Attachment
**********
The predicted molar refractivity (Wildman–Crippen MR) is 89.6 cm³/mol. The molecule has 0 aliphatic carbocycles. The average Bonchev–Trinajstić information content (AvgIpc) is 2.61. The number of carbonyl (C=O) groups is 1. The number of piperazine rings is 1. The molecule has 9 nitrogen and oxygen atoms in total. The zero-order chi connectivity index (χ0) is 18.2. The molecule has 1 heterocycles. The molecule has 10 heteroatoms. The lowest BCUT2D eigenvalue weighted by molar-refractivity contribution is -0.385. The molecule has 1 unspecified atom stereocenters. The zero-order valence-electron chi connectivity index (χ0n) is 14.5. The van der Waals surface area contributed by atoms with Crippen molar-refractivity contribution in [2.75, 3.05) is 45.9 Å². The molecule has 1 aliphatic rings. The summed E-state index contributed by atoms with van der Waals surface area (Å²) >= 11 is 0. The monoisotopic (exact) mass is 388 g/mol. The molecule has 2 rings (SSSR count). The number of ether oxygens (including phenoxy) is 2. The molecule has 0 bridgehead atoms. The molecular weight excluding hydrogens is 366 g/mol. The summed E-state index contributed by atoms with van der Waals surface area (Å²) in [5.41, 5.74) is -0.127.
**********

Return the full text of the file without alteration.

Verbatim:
The predicted molar refractivity (Wildman–Crippen MR) is 89.6 cm³/mol. The molecule has 0 aliphatic carbocycles. The average Bonchev–Trinajstić information content (AvgIpc) is 2.61. The number of carbonyl (C=O) groups is 1. The number of piperazine rings is 1. The molecule has 9 nitrogen and oxygen atoms in total. The zero-order chi connectivity index (χ0) is 18.2. The molecule has 1 heterocycles. The molecule has 10 heteroatoms. The lowest BCUT2D eigenvalue weighted by molar-refractivity contribution is -0.385. The molecule has 1 unspecified atom stereocenters. The zero-order valence-electron chi connectivity index (χ0n) is 14.5. The van der Waals surface area contributed by atoms with Crippen molar-refractivity contribution in [2.75, 3.05) is 45.9 Å². The molecule has 1 aliphatic rings. The summed E-state index contributed by atoms with van der Waals surface area (Å²) >= 11 is 0. The monoisotopic (exact) mass is 388 g/mol. The molecule has 2 rings (SSSR count). The number of ether oxygens (including phenoxy) is 2. The molecule has 0 bridgehead atoms. The molecular weight excluding hydrogens is 366 g/mol. The summed E-state index contributed by atoms with van der Waals surface area (Å²) in [5.41, 5.74) is -0.127.